Executive Posture

Executive Posture

Is your desk job a literal pain in the neck? Dr. Matthew Crooks of Pinnacle Pain and Spine feels you. “It’s the devices and the texting and computers – it’s sort of been good business for me, but it’s not good for everyone else,” he says with a laugh. “We even call it ‘tech neck.’” Crooks shares five tips for preventing neck and back pain at the office (and during your commute).

Check in with yourself

Check in with your self
“We’re not paying attention to how our posture is biomechanically,” Crooks says. “We’re looking down at our phones or computer all day.” Being aware of our bodies is the first step. “Posture affects breathing. Breathing affects posture.” He recommends light meditation.

Stand and work

Find proper posture
“Have the shoulders back, and the neck,” Crooks says “Imagine a string coming from the top of your head that’s lifting you up, and kind of extending your shoulders and your neck from there.”

Take a walk

Take a walk
Get away from your desk to do something physical – “yoga, walking, the treadmill, hiking” – even just for 10 minutes. At your desk or in the car, “shoulder rolls and neck extensions can help quite a bit.”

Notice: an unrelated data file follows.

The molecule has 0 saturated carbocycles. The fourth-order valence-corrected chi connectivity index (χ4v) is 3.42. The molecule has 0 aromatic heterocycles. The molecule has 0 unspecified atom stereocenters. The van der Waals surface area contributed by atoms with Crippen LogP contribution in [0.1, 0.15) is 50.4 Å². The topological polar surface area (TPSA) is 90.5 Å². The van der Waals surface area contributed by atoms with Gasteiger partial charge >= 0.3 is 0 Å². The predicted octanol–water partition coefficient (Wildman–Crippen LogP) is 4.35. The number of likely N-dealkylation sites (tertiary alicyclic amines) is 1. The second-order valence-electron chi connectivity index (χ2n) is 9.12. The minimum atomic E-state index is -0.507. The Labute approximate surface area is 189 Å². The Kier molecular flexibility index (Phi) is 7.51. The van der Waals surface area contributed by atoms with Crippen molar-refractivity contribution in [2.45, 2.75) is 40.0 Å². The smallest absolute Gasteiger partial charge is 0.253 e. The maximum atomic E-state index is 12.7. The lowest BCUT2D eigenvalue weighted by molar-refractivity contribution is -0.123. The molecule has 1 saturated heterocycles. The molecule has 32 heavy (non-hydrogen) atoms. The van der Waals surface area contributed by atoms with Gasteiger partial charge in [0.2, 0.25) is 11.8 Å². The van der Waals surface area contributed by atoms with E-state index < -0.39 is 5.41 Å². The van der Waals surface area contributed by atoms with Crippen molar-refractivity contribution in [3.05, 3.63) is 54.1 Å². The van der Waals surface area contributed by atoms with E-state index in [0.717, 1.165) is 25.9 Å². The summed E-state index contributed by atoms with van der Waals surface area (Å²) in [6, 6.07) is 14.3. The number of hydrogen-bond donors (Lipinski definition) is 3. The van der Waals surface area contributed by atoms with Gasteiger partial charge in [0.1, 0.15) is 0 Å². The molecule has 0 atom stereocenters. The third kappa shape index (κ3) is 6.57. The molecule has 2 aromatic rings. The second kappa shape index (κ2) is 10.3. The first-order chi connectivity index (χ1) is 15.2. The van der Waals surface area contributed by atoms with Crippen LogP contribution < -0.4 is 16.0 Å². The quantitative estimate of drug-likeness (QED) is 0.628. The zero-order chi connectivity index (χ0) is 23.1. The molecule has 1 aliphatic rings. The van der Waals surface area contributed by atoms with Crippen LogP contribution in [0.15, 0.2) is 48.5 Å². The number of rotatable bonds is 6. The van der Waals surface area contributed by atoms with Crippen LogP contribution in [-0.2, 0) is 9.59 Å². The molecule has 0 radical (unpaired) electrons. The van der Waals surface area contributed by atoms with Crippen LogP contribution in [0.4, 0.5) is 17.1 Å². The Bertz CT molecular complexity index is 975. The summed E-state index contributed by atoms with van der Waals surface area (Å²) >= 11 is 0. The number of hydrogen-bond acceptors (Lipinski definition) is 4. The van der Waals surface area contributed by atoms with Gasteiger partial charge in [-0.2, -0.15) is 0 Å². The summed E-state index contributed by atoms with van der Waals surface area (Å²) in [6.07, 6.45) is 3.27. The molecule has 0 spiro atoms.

Snack on anti-inflammatory foods

Snack on anti-inflammatory foods
Swap sugary and salty processed snacks for fresh fruit and vegetables. “Blueberries are terrific.” Crooks says. He also recommends turmeric-laced dishes for anti-inflammatory lunches.

find-proper-posture

Stand and work
“Standing desks can be very helpful if we’re mindful of the height…because we can also stand and lean forward,” he says. Stand with your arms and elbows at a 90-degree angle, shoulders back, neck back, and then make sure your screen aligns with your gaze.

Height adjustable table posture chart
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